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Consider $\textit{X}\sim \mathrm{Unif}([0,1,2,3]), |\mathcal{Y}|=|\mathcal{X}|=4$. Also for every random variable realization {\it x} we use three parallel quantum channels like the one employed before such that:

\begin{equation} \displaystyle \rho_{XB^{3}}=\sum_{x}p_{X}(x)|x\rangle\langle x|_{X}\otimes|\psi_{x}\rangle\langle\psi_{x}|_{B^{3}}, \end{equation}

Prove that the Square Root Measurement: $$ \Lambda_{y}=\frac{1}{4}(\rho_{B^{3}})^{-\frac{1}{2}}|\psi_{y}\rangle\langle\psi_{y}|(\rho_{B^{3}})^{-\frac{1}{2}},$$ for $ y\in[0,1,2,3], $

is a positive operator-valued measure.

A positive operator-valued measure (POVM) is a set of operators $\{\Lambda_j\}$ that satify: \begin{align*} \Lambda_j&\succeq 0\\ \sum_j \Lambda_j &=I. \end{align*}

I have proved the first property (I think):

For any state $|\phi\rangle$, we need to prove that $\langle \phi | \Lambda | \phi \rangle \geq 0$: \begin{align*} \langle \phi | \Lambda_{y} | \phi \rangle &= \frac{1}{4} \langle \phi | (\rho_{B^{3}})^{-\frac{1}{2}}|\psi_{y}\rangle\langle\psi_{y}|(\rho_{B^{3}})^{-\frac{1}{2}} | \phi \rangle \\ &= \frac{1}{4} | (\rho_{B^{3}})^{-\frac{1}{2}}|\phi \rangle |^2 \\ &\geq 0 \end{align*}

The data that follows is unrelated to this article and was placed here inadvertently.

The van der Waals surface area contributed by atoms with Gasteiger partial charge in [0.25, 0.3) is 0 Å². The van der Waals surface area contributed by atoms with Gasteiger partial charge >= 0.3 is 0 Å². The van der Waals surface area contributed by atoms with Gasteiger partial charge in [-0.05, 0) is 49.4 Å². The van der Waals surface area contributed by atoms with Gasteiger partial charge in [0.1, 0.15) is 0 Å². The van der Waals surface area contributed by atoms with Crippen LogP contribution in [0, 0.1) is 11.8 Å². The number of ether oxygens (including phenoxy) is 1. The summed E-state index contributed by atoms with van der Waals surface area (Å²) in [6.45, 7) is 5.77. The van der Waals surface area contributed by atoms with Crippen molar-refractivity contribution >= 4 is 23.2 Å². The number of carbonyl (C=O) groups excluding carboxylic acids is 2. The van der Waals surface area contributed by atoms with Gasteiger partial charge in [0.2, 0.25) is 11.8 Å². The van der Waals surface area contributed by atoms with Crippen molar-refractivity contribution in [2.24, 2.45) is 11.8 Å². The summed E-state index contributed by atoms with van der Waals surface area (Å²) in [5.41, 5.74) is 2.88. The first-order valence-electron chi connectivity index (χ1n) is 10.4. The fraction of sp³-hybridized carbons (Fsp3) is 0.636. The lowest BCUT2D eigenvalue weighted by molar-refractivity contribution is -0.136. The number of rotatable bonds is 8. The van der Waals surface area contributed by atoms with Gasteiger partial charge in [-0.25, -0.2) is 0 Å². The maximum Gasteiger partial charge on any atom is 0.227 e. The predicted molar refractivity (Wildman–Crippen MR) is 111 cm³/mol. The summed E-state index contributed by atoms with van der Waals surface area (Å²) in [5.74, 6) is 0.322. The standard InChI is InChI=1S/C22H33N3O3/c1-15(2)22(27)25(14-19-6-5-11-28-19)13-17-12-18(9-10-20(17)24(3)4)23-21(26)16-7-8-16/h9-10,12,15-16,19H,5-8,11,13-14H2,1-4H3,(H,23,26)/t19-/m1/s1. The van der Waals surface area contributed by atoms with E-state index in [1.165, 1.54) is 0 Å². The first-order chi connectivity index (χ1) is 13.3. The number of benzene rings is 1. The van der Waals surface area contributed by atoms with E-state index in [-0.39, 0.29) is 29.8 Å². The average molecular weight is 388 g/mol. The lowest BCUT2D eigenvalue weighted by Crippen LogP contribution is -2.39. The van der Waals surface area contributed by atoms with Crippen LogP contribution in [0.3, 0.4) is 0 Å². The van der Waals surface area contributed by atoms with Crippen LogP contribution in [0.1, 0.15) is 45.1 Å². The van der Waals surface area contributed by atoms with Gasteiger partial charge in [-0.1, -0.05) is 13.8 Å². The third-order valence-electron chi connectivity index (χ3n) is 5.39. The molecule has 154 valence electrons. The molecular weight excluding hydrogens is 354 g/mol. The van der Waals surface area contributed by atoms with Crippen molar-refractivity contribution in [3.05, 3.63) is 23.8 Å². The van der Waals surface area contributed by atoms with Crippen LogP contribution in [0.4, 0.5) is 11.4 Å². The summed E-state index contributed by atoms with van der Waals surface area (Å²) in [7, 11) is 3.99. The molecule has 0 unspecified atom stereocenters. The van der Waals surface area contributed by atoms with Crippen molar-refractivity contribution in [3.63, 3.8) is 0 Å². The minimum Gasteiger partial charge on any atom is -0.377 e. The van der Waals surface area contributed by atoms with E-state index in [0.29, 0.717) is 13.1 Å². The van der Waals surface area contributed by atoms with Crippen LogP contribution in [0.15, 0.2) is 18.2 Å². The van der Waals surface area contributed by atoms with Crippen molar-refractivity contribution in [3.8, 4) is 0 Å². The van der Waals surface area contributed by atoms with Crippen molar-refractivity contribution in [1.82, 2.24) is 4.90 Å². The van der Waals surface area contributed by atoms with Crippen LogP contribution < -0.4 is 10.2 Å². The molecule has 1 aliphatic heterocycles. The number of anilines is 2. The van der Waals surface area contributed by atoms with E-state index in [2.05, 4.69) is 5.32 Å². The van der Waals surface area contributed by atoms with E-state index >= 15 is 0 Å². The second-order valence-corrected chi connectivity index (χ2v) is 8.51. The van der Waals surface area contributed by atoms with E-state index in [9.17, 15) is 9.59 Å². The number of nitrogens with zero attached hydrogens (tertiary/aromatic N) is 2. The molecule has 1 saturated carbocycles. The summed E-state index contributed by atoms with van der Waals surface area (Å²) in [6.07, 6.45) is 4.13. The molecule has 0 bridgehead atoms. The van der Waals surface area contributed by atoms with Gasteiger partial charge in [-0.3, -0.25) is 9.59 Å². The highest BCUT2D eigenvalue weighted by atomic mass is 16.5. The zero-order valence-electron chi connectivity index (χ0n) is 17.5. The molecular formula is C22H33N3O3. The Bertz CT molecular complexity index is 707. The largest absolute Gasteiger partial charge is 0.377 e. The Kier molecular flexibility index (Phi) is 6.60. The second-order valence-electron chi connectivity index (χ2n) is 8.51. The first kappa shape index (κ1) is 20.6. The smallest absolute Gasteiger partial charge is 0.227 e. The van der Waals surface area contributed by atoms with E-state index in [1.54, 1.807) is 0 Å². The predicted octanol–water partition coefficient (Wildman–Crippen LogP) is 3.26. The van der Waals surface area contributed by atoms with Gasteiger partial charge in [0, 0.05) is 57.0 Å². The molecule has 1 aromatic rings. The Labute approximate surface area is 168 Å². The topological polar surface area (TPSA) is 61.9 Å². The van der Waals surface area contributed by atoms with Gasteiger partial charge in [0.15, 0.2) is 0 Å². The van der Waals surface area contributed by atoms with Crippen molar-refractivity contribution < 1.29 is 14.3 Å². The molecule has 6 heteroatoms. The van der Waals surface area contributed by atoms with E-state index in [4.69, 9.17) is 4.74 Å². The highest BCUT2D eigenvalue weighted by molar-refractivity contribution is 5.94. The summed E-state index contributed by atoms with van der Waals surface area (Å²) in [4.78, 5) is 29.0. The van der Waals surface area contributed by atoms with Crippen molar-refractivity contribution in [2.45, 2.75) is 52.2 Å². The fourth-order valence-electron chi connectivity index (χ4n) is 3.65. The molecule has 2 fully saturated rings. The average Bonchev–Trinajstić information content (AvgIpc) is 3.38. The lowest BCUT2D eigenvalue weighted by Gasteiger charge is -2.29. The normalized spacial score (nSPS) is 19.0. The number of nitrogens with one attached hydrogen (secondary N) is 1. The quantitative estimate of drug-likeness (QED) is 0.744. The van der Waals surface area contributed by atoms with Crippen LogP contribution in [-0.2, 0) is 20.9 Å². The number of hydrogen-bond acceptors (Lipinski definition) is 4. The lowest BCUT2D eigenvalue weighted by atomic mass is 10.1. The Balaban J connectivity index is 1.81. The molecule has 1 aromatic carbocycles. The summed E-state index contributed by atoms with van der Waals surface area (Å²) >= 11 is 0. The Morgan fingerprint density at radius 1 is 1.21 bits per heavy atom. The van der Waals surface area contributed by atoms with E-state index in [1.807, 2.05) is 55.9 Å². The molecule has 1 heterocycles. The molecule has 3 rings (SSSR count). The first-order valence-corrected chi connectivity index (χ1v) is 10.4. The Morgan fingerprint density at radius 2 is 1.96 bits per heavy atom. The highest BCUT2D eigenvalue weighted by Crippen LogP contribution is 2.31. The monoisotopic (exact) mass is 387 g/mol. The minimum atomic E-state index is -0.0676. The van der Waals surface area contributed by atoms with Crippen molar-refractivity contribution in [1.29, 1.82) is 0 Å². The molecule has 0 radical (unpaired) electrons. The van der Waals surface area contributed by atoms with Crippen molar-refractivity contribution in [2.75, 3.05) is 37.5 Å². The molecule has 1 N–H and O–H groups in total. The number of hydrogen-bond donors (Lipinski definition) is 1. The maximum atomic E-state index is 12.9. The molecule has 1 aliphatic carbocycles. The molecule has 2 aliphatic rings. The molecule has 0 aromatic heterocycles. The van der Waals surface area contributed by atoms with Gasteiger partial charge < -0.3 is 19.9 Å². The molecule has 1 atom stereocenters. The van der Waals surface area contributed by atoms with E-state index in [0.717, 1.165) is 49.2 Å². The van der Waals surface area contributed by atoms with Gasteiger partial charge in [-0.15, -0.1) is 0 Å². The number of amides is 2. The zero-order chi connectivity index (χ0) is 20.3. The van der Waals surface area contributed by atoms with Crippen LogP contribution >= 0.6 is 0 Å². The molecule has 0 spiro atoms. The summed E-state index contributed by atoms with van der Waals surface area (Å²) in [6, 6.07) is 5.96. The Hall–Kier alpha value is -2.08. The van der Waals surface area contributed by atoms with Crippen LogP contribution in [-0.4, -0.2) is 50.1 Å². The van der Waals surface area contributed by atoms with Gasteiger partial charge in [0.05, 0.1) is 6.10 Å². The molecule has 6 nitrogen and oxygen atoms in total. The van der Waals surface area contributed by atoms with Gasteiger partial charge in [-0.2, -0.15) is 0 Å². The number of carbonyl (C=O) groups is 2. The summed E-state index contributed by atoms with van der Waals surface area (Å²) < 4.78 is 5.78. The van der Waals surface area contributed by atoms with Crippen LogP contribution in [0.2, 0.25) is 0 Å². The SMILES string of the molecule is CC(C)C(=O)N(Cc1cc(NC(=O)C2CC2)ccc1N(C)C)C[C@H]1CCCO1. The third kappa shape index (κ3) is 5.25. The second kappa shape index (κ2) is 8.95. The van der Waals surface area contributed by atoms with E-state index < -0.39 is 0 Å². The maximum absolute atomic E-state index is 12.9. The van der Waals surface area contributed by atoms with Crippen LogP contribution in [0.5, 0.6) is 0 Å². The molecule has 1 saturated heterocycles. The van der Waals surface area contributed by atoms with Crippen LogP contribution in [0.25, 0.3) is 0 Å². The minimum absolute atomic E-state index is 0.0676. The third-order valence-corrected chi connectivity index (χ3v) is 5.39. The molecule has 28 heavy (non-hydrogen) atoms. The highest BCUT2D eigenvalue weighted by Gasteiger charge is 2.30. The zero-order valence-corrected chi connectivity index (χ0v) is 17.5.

I am having trouble to prove the second property:

I have to prove the following equality: $$\sum_{y} \langle \phi | \Lambda_{y} | \phi \rangle = \langle \phi | \phi \rangle$$

For that what I have is:

\begin{align*} \sum_{y} \langle \phi | \Lambda_{y} | \phi \rangle &= \sum_{y} \frac{1}{4} \langle \phi | (\rho_{B^{3}})^{-\frac{1}{2}}|\psi_{y}\rangle\langle\psi_{y}|(\rho_{B^{3}})^{-\frac{1}{2}} | \phi \rangle \\ &= \frac{1}{4} \langle \phi | (\rho_{B^{3}})^{-\frac{1}{2}}\left(\sum_{y} |\psi_{y}\rangle\langle\psi_{y}|\right)(\rho_{B^{3}})^{-\frac{1}{2}} | \phi \rangle \\ \end{align*}

But I don't know how to follow.

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  • $\begingroup$ Well, how do you define $\rho_B$? $\endgroup$
    – Rammus
    Jan 29, 2023 at 16:53
  • $\begingroup$ @Rammus I edited the question. $\endgroup$
    – Noether
    Jan 29, 2023 at 17:10
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    $\begingroup$ what are $|\psi_y\rangle$, $\rho_{B^3}$, $|\theta_x\rangle$? Also, is this taken from some textbook? You mention quantum channels "used before" but never define them. Please link all relevant sources. $\endgroup$
    – glS
    Jan 29, 2023 at 18:17
  • $\begingroup$ My comment was more to help you answer your own question. $\endgroup$
    – Rammus
    Jan 29, 2023 at 18:40

1 Answer 1

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Thanks to all people in the comments section that have helped me to arrive to this conclusion:

\begin{align*} \sum_y \Lambda_y &= \sum_y \frac{1}{4}(\rho_{B^{3}})^{-\frac{1}{2}}|\psi_{y}\rangle\langle\psi_{y}|(\rho_{B^{3}})^{-\frac{1}{2}}\\ &=(\rho_{B^{3}})^{-\frac{1}{2}}\sum_y \left(\frac{1}{4}|\psi_{y}\rangle\langle\psi_{y}|\right)(\rho_{B^{3}})^{-\frac{1}{2}}\\ &=(\rho_{B^{3}})^{-\frac{1}{2}}\rho_{B^3}(\rho_{B^{3}})^{-\frac{1}{2}}\\ &=I \end{align*}

Where we have used that $X\sim \mathrm{Unif}([0,1,2,3])$, so the probabilities in the spectral decomposition are $\frac{1}{4}.$

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